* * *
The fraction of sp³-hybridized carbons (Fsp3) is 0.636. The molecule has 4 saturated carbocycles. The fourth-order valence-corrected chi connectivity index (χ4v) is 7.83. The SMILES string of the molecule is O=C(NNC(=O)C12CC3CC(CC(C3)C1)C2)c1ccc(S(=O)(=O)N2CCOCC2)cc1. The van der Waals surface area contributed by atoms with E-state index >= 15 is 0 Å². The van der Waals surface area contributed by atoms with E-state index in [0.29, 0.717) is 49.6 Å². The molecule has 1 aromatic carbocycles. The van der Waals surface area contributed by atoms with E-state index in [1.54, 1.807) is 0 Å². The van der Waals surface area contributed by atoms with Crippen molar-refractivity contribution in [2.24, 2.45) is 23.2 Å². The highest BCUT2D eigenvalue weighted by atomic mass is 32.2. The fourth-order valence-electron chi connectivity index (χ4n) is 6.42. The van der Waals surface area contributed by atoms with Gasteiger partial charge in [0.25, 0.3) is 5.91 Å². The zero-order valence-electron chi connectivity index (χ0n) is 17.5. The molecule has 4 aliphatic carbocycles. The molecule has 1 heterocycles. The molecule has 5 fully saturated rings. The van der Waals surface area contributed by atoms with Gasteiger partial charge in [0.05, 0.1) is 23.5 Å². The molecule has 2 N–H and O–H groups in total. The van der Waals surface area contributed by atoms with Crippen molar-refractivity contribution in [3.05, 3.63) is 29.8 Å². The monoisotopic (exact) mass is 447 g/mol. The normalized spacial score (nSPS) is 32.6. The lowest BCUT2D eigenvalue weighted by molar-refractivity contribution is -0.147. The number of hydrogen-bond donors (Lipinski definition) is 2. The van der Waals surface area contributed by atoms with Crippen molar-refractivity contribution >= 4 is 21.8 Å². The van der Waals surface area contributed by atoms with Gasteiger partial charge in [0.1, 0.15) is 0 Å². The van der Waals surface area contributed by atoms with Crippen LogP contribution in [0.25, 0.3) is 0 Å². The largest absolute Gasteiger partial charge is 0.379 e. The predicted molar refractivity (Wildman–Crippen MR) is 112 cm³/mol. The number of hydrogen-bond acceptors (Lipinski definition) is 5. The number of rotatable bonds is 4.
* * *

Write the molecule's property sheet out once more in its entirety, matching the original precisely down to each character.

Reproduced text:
The fraction of sp³-hybridized carbons (Fsp3) is 0.636. The molecule has 4 saturated carbocycles. The fourth-order valence-corrected chi connectivity index (χ4v) is 7.83. The SMILES string of the molecule is O=C(NNC(=O)C12CC3CC(CC(C3)C1)C2)c1ccc(S(=O)(=O)N2CCOCC2)cc1. The van der Waals surface area contributed by atoms with E-state index >= 15 is 0 Å². The van der Waals surface area contributed by atoms with E-state index in [0.29, 0.717) is 49.6 Å². The molecule has 1 aromatic carbocycles. The van der Waals surface area contributed by atoms with E-state index in [1.54, 1.807) is 0 Å². The van der Waals surface area contributed by atoms with Crippen molar-refractivity contribution in [2.24, 2.45) is 23.2 Å². The highest BCUT2D eigenvalue weighted by atomic mass is 32.2. The fourth-order valence-electron chi connectivity index (χ4n) is 6.42. The van der Waals surface area contributed by atoms with Gasteiger partial charge in [0.25, 0.3) is 5.91 Å². The zero-order valence-electron chi connectivity index (χ0n) is 17.5. The molecule has 4 aliphatic carbocycles. The molecule has 1 heterocycles. The molecule has 5 fully saturated rings. The van der Waals surface area contributed by atoms with Gasteiger partial charge in [0.05, 0.1) is 23.5 Å². The molecule has 2 N–H and O–H groups in total. The van der Waals surface area contributed by atoms with Crippen molar-refractivity contribution in [3.05, 3.63) is 29.8 Å². The monoisotopic (exact) mass is 447 g/mol. The normalized spacial score (nSPS) is 32.6. The lowest BCUT2D eigenvalue weighted by molar-refractivity contribution is -0.147. The number of hydrogen-bond donors (Lipinski definition) is 2. The van der Waals surface area contributed by atoms with Crippen molar-refractivity contribution >= 4 is 21.8 Å². The van der Waals surface area contributed by atoms with Gasteiger partial charge in [0.1, 0.15) is 0 Å². The van der Waals surface area contributed by atoms with Crippen LogP contribution in [0.25, 0.3) is 0 Å². The largest absolute Gasteiger partial charge is 0.379 e. The predicted molar refractivity (Wildman–Crippen MR) is 112 cm³/mol. The number of hydrogen-bond acceptors (Lipinski definition) is 5. The number of rotatable bonds is 4.